Things I did like:

1. Showing the support group 3 times instead of only once and having Roger show up at it as the first thing he does when he leaves the house after a year. That was really touching. I also really liked showing the characters disappearing as a prelude to Angel's death; having seen them all before and hear them speak and then seeing them disappear was very powerful. That was a change from the show that I liked.

2. Shortening the second act considerably. Since I don't consider it finished and the songs aren't as good, etc.

3. Showing how AIDS is central to their existence and their fragile and damaged psyches. Mark is afraid of being left alone; this is before the better drugs we have now and he can anticipate deaths of Roger, Mimi, Collins, as well as Angel. The only ones left will be Maureen and Joanne and as the ex-girlfriend that doesn't leave Mark with any real family. Benny is no longer family to him, and Mark is going to be alone. This doesn't come through that well in the film but the importance of family does.

I do think your reaction that they are somewhat adolescent and not sophisticated in blaming "yuppie scum" comes through loud and clear in the movie version. It felt much less that way to me in the theater because in a sense their Bohemian lifestyle meant that they were in a precarious position somewhat like the homeless people they championed. In some sense they were able to identify with the homeless and see them as human and sympathize with them in a way that Benny couldn't (or he forgot how to do this). Of course, they have options the homeless don't have; they all could emerge from their state if they wanted to do so, and that fact suggested to me the need for some response to people who do not have options. I understood the play to criticize 2 extremes; no property (homelessness) and absolute property ("any owner of that lot next door has the right to do with it what he pleases"). The message was not so much against Benny as against the tendency not to see the homeless at all or to see them merely as obstacles or as not fully human. The movie did a much worse job of humanizing them than than the play did and that was one reason the naivete seemed much greater in the movie than in the theater.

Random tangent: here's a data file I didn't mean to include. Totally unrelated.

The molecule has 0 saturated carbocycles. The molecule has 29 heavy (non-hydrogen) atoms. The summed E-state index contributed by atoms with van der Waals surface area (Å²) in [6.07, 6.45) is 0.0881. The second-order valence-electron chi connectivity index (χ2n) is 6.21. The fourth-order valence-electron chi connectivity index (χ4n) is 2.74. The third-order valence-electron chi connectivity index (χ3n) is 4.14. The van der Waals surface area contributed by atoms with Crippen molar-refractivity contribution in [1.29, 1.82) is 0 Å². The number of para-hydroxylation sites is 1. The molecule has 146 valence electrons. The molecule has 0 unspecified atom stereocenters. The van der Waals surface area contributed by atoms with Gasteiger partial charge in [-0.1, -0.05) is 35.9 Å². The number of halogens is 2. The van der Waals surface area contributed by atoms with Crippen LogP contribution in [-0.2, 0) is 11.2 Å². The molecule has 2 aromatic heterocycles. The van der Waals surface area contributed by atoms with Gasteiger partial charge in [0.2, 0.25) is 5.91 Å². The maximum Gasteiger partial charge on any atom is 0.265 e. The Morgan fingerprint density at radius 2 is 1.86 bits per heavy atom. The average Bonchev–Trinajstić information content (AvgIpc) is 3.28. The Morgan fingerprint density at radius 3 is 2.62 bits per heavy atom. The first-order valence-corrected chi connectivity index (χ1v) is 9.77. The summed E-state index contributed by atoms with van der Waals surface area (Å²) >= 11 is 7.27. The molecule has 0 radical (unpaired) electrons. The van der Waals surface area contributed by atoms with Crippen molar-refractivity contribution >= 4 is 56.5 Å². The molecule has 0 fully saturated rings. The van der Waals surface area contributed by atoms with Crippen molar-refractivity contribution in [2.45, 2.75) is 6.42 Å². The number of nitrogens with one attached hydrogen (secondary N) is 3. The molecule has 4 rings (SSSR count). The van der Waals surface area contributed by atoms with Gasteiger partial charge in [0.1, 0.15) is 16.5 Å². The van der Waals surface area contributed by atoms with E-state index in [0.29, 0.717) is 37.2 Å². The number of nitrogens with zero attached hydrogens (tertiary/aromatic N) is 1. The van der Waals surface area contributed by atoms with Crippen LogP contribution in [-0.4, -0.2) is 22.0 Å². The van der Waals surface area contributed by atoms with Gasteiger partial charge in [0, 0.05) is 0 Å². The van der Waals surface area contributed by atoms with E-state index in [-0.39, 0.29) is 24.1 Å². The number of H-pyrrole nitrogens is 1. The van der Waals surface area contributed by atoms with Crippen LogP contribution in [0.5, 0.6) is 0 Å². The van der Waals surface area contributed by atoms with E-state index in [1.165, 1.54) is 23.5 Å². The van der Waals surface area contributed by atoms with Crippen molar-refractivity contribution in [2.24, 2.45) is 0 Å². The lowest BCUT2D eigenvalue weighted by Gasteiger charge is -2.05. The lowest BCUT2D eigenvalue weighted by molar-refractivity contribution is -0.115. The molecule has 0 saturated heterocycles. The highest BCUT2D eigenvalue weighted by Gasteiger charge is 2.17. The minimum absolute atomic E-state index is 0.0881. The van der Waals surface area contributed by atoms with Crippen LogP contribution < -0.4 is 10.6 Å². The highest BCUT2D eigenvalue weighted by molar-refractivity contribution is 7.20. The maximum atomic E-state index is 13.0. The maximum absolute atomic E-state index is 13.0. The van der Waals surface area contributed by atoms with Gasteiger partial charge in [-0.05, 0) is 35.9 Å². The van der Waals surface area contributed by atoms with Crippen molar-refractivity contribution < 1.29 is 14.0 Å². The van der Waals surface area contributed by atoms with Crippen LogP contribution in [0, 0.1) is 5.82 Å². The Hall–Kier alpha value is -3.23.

But I guess in the end I have to say that Columbus did ok; I knew the movie would be different from the play and since I'm a musician I believe in interpretation and this was Columbus's interpretation of the play and it was really interesting to see how he viewed it when he had the job of making it a movie rather than merely a stage production. He got to me emotionally even though some of the scenes made people near me laugh inappropriately (like seeing the wind go through Roger's hair on the mountain in Santa Fe) and interfere with my (and their) listening to powerful lyrics where Roger was realizing he'd been a jerk and decided to come back home.

Wednesday, November 23, 2005

Marin/Minow interview

Distinguished broadcast journalist Carol Marin interviews Newton Minow, former FCC Chairman, statesman, eminence grise, all-around brilliant guy and my dad.

Friday, November 04, 2005

IndieFlix: Host your own indie film festival

This site provides a place for independent film-makers to take their movies straight to the audience, without going through distributors or theater owners. Just pick the movie you like and they'll burn you a CD. No more multi-plex fodder just because there's nothing else to see.